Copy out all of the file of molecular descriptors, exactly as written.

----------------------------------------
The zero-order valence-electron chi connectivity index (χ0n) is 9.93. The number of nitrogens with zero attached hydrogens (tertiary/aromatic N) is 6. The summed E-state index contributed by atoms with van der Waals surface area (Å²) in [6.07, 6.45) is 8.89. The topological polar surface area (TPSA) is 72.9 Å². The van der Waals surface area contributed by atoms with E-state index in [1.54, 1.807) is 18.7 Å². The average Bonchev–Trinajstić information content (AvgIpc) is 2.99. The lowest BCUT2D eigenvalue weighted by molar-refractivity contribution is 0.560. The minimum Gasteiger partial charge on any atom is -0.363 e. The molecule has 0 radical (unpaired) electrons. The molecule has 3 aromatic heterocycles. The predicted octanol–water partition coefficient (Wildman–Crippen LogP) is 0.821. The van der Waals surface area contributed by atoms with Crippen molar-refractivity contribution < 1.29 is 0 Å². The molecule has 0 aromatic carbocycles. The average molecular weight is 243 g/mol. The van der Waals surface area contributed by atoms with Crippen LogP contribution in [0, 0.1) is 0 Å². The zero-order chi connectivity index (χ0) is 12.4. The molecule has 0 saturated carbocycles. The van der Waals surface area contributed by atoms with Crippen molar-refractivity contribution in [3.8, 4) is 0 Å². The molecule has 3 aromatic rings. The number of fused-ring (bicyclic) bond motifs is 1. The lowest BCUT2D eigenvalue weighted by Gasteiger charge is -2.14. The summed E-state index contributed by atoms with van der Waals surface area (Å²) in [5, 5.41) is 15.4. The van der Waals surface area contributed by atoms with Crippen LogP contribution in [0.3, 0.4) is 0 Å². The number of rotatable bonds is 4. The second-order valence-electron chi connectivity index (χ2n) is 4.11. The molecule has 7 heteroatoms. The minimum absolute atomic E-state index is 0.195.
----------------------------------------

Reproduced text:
The zero-order valence-electron chi connectivity index (χ0n) is 9.93. The number of nitrogens with zero attached hydrogens (tertiary/aromatic N) is 6. The summed E-state index contributed by atoms with van der Waals surface area (Å²) in [6.07, 6.45) is 8.89. The topological polar surface area (TPSA) is 72.9 Å². The van der Waals surface area contributed by atoms with E-state index in [1.54, 1.807) is 18.7 Å². The average Bonchev–Trinajstić information content (AvgIpc) is 2.99. The lowest BCUT2D eigenvalue weighted by molar-refractivity contribution is 0.560. The minimum Gasteiger partial charge on any atom is -0.363 e. The molecule has 0 radical (unpaired) electrons. The molecule has 3 aromatic heterocycles. The predicted octanol–water partition coefficient (Wildman–Crippen LogP) is 0.821. The van der Waals surface area contributed by atoms with Crippen molar-refractivity contribution < 1.29 is 0 Å². The molecule has 0 aromatic carbocycles. The average molecular weight is 243 g/mol. The van der Waals surface area contributed by atoms with Crippen LogP contribution in [0, 0.1) is 0 Å². The zero-order chi connectivity index (χ0) is 12.4. The molecule has 0 saturated carbocycles. The van der Waals surface area contributed by atoms with Crippen molar-refractivity contribution in [3.8, 4) is 0 Å². The molecule has 3 aromatic rings. The number of fused-ring (bicyclic) bond motifs is 1. The lowest BCUT2D eigenvalue weighted by Gasteiger charge is -2.14. The summed E-state index contributed by atoms with van der Waals surface area (Å²) in [5, 5.41) is 15.4. The van der Waals surface area contributed by atoms with Crippen LogP contribution in [0.3, 0.4) is 0 Å². The number of rotatable bonds is 4. The second-order valence-electron chi connectivity index (χ2n) is 4.11. The molecule has 7 heteroatoms. The minimum absolute atomic E-state index is 0.195.